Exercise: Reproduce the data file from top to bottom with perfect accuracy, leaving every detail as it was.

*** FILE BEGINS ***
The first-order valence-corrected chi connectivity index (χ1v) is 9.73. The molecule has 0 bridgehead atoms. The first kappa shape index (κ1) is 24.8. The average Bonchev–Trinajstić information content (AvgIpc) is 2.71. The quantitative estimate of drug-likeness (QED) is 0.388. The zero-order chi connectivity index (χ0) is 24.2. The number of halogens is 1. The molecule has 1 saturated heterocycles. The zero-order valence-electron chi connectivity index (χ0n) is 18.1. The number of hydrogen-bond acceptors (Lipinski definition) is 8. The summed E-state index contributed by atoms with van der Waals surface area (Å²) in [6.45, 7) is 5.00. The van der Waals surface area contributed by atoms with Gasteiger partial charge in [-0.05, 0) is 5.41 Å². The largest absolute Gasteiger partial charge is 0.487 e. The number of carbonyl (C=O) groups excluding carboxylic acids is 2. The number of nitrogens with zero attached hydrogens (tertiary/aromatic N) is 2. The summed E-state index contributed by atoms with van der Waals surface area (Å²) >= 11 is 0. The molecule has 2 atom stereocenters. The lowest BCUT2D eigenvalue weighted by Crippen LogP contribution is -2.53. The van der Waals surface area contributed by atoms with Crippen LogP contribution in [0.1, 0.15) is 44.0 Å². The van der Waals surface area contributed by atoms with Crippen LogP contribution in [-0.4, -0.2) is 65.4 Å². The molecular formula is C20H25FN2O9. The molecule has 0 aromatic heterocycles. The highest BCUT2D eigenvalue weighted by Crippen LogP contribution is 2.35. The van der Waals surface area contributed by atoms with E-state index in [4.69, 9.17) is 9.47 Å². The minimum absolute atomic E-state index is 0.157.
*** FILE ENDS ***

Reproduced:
The first-order valence-corrected chi connectivity index (χ1v) is 9.73. The molecule has 0 bridgehead atoms. The first kappa shape index (κ1) is 24.8. The average Bonchev–Trinajstić information content (AvgIpc) is 2.71. The quantitative estimate of drug-likeness (QED) is 0.388. The zero-order chi connectivity index (χ0) is 24.2. The number of halogens is 1. The molecule has 1 saturated heterocycles. The zero-order valence-electron chi connectivity index (χ0n) is 18.1. The number of hydrogen-bond acceptors (Lipinski definition) is 8. The summed E-state index contributed by atoms with van der Waals surface area (Å²) in [6.45, 7) is 5.00. The van der Waals surface area contributed by atoms with Gasteiger partial charge in [-0.05, 0) is 5.41 Å². The largest absolute Gasteiger partial charge is 0.487 e. The number of carbonyl (C=O) groups excluding carboxylic acids is 2. The number of nitrogens with zero attached hydrogens (tertiary/aromatic N) is 2. The summed E-state index contributed by atoms with van der Waals surface area (Å²) >= 11 is 0. The molecule has 2 atom stereocenters. The lowest BCUT2D eigenvalue weighted by Crippen LogP contribution is -2.53. The van der Waals surface area contributed by atoms with Crippen LogP contribution in [0.1, 0.15) is 44.0 Å². The van der Waals surface area contributed by atoms with Crippen LogP contribution in [-0.4, -0.2) is 65.4 Å². The molecular formula is C20H25FN2O9. The molecule has 0 aromatic heterocycles. The highest BCUT2D eigenvalue weighted by Crippen LogP contribution is 2.35. The van der Waals surface area contributed by atoms with E-state index in [4.69, 9.17) is 9.47 Å². The minimum absolute atomic E-state index is 0.157.